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Veterans History Project

Beverly J. Webb, Sergeant First Class, Women's Army Corps, 1961-1964, 1978-2001

 

Larry Nelson

Beverly Webb

The Veterans History Project of the Library of Congress collects, preserves, and makes accessible the personal accounts of American war veterans so that future generations may hear directly from veterans and better understand the realities of war.

In May 1964, Beverly Webb graduated from Sheridan, Wyoming High School. The following month, she enlisted in the United States Army. She knew that she wanted to get as much schooling in accounting as she could get. The Army offered her some great training and a skill. "Sign me up!"

At that time, female enlistees had to be twenty-one years old to enlist without parental permission, but her parents signed on saying the Army had their permission to train their daughter. The US Marines and the US Navy were also interested in this prospect because she grew up on a ranch and knew how to make things work – especially mechanical things.

She passed all the tests including the physical and was sent on to Fort McLellan, Alabama – the only womens training place in the Army. She arrived by aircraft. A taxi took her and a couple of other young ladies to the military post.

They were greeted by female Drill Sergeants. (From that day until they graduated, they never saw a man!) Beverly said that basic training for women was much different than it was for men in those days. Once there was enough female recruits on hand, they formed up a Company. They were evaluated for length of hair...as long as it didn't touch the collar, they were good.

Next, lets get uniforms and clothing. Particular attention was paid to the fit of the clothing. It had to be just so...or close to it. At the time, this was very important. The young trainees were then marched to a building that looked like most of the other buildings there. It was a cinder-block barracks. Their cots were aligned individually, not stacked. The female recruits were assigned alphabetically, one side then the next.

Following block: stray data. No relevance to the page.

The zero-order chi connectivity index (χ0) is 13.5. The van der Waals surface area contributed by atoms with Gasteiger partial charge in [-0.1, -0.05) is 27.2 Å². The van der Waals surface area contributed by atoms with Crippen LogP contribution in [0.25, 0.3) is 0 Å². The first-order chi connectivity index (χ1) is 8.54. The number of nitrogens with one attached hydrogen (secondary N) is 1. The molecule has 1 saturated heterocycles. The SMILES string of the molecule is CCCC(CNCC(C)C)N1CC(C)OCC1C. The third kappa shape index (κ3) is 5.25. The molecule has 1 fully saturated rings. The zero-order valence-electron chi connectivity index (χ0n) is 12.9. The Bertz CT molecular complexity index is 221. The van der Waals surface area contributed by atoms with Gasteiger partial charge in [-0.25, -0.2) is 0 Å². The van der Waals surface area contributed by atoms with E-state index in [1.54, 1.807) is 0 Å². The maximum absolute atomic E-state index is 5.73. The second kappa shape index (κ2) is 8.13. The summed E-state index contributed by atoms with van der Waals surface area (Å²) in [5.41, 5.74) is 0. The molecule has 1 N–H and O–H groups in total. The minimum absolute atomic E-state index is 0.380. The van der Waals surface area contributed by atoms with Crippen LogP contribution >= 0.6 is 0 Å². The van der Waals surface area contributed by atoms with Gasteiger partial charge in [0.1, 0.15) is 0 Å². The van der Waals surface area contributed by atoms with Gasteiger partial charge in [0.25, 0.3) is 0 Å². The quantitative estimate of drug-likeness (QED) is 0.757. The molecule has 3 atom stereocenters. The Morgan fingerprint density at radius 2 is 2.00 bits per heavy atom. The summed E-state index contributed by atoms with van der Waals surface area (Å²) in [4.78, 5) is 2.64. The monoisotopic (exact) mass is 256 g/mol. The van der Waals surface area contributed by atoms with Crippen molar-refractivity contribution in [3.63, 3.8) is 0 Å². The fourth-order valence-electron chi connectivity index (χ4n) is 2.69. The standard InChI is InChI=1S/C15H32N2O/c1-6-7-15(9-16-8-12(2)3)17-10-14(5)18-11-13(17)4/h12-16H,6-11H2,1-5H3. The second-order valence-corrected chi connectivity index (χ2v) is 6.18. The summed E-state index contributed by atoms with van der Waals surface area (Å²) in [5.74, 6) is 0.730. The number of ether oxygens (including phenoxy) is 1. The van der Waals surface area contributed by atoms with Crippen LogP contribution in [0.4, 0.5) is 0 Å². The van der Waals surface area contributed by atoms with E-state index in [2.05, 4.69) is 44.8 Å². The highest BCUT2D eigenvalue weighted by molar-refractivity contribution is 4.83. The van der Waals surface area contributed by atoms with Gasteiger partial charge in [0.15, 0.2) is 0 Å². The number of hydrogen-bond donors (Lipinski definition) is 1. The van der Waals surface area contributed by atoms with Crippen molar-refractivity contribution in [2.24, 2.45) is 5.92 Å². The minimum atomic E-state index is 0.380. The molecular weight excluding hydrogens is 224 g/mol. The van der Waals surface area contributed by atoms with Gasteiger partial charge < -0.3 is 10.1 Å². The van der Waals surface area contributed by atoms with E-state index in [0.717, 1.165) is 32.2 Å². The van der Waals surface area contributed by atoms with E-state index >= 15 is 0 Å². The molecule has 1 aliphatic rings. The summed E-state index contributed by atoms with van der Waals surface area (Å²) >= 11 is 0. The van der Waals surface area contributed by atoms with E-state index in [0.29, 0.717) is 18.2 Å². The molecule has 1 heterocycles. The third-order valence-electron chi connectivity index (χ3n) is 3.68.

The basic training consisted of post-high school subjects of history and English. They learned to do some marching and some drill and ceremonies, but in a tacit mode, so to speak. They were trained in how to be a lady. They were instructed how to put on make up; how to present themselves; how to correctly wear the uniform; etc. Their mission was no to go to the fight, but to relieve the male soldiers occupying positions so the male soldiers could join the fight.

In their living quarters, they 30 young soldiers were taught the military way of making a bed and keeping things very clean. The bay they were assigned to had cots on each side. In the middle area, there were to cots. It was called " God's aisle". This middle space was highly polished -nobody could walk on it. Usually, they shined it with a buffer. When that broke down, they learned to use female sanitary hygiene products to shine the waxed floor!